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Police alarm over new CSO powers

27 January 2006

The police have expressed concern that Home Office proposals to increase the standard powers of community support officers (CSOs) may lead to more “confrontation” with offenders.

The government response to a consultation on the role of CSOs in the community proposed giving the officers powers to enforce certain licensing offences, use reasonable force in the exercise of their duties and issue penalty notices for disorder (PNDs) to those committing anti-social behaviour. This is despite a number of police groups fearing such powers could lead to situations that CSOs are not trained to deal with.

The consultation, published in August 2005, stated: “Alcohol is a serious problem throughout the country and all CSOs should be able to take measures to minimise the damage it causes, therefore, powers to deal with alcohol abuse should be included in a set of standard powers.”

However, in the summary of responses to the consultation, published this week, the Association of Chief Police Officers (ACPO), the Police Federation (PF) and the Association of Police Authorities (APA) all opposed CSOs being able to enforce licensing offences. Despite the opposition, the Home Office responded that it was important for CSOs to “have sufficient powers to deal with low level crimes that arise in a neighbourhood policing context” and proposed that they be able to enter licensed premises, search for and confiscate alcohol, and issue a PND for drunk and disorderly behaviour.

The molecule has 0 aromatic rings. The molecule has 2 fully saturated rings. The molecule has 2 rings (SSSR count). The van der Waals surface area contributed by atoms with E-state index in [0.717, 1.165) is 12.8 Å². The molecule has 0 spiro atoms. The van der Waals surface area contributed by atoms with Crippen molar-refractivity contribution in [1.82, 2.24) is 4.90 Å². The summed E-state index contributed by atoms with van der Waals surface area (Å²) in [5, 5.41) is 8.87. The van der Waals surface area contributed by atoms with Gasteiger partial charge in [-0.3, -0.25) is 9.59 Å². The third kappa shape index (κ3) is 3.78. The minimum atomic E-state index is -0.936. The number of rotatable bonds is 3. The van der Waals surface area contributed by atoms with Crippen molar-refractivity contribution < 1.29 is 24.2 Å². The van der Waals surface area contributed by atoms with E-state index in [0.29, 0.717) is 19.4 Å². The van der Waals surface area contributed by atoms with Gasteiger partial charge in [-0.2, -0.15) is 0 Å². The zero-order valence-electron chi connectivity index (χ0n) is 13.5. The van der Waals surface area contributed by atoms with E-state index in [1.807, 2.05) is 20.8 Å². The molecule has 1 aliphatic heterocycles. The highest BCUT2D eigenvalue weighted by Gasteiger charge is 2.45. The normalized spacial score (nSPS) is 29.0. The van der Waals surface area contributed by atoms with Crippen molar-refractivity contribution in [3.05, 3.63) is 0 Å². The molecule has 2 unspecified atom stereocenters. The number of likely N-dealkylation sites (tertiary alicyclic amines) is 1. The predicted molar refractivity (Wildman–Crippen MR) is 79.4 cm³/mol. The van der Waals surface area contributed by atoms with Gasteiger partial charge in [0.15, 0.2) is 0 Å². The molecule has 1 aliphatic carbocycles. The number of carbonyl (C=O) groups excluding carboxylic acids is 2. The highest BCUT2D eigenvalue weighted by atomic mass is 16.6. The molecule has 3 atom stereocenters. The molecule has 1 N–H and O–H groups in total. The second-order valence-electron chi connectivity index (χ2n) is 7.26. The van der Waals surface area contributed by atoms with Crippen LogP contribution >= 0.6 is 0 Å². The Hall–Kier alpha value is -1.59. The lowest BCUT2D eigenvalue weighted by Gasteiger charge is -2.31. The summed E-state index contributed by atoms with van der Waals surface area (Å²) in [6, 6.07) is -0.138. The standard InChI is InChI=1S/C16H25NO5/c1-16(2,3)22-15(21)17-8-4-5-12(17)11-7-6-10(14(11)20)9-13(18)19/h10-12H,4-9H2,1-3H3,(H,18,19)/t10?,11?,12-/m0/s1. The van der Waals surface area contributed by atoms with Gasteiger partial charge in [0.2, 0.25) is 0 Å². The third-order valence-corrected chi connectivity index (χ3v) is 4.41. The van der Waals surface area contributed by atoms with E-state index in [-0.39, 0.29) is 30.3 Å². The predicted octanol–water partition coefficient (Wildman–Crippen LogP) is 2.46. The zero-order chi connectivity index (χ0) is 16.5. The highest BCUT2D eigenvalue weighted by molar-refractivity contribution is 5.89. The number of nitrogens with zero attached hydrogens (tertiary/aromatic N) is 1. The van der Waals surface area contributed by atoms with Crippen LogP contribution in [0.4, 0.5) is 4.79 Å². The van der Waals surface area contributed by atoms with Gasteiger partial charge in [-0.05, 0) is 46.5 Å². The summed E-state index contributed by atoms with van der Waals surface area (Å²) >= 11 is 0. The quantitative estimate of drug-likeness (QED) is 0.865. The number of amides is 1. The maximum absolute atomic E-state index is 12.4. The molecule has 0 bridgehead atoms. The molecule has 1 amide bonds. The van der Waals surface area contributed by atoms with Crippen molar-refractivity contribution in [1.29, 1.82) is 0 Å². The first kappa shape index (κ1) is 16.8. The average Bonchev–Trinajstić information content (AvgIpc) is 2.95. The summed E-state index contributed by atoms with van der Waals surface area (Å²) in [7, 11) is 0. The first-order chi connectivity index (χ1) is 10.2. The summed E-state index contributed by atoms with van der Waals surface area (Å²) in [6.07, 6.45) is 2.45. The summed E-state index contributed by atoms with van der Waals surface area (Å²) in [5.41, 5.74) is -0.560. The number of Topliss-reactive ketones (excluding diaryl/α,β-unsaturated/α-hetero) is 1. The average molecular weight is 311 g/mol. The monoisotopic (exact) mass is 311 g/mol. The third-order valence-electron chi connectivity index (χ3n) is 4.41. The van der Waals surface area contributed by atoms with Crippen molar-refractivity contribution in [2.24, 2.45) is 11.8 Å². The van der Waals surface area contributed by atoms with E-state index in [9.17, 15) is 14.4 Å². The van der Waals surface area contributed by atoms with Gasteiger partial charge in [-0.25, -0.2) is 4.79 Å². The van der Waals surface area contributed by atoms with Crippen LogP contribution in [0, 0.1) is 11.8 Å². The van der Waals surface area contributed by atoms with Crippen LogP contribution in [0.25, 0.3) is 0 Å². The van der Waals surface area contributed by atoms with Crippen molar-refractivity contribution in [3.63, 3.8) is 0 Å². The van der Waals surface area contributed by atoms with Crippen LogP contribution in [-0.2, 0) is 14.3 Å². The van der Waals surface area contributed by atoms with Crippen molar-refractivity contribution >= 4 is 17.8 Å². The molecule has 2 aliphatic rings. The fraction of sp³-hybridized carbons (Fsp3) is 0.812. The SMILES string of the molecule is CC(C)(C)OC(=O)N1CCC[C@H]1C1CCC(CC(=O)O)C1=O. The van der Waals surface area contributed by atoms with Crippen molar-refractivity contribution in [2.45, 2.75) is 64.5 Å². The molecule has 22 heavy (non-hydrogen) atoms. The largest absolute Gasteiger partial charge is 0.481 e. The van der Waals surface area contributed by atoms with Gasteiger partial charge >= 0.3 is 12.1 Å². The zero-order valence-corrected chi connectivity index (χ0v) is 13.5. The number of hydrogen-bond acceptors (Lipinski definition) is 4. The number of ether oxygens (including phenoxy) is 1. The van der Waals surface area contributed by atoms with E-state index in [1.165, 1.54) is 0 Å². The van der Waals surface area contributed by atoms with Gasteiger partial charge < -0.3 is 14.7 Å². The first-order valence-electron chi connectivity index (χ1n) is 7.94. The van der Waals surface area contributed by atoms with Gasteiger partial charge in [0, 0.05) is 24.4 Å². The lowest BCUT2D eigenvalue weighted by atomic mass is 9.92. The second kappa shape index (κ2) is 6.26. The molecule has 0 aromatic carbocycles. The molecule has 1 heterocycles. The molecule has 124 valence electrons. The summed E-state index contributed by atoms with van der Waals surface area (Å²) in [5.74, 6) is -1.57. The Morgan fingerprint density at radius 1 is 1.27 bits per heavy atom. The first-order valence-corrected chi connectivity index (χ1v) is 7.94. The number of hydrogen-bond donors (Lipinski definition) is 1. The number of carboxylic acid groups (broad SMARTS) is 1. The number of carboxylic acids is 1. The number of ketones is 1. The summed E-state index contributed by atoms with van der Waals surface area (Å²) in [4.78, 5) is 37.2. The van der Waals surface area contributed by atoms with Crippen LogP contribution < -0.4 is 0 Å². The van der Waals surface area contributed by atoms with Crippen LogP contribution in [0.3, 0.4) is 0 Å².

The summary noted: “There were concerns that the reassurance and community role of CSOs would be adversely affected by designating them with additional powers, particularly enforcement and more ‘confrontational powers.” It also stressed that the City of London Police had expressed fears the extra powers would “require CSOs to be issued with equipment such as handcuffs and batons, which would protect them from increased confrontation”.

Home Office minister Hazel Blears said: “Introducing a standard set of robust powers for CSOs will allow them to contribute fully to neighbourhood policing and handle more issues on the spot, without recourse to a police constable.”

However, Police Federation chairman Jan Berry said: “We are disappointed the government response to this consultation on CSO powers has not provided clarity of role or a clear set of standardised powers. The PF provided the government with a clear role profile for CSOs and sensible limits and restrictions on the powers to be allocated.

“We supported the government in their aim to standardise CSO powers, however their response has merely served to add greater confusion to the already confused picture. Despite assurances from government ministers to the contrary, it appears CSOs will still have the power to use reasonable force. “

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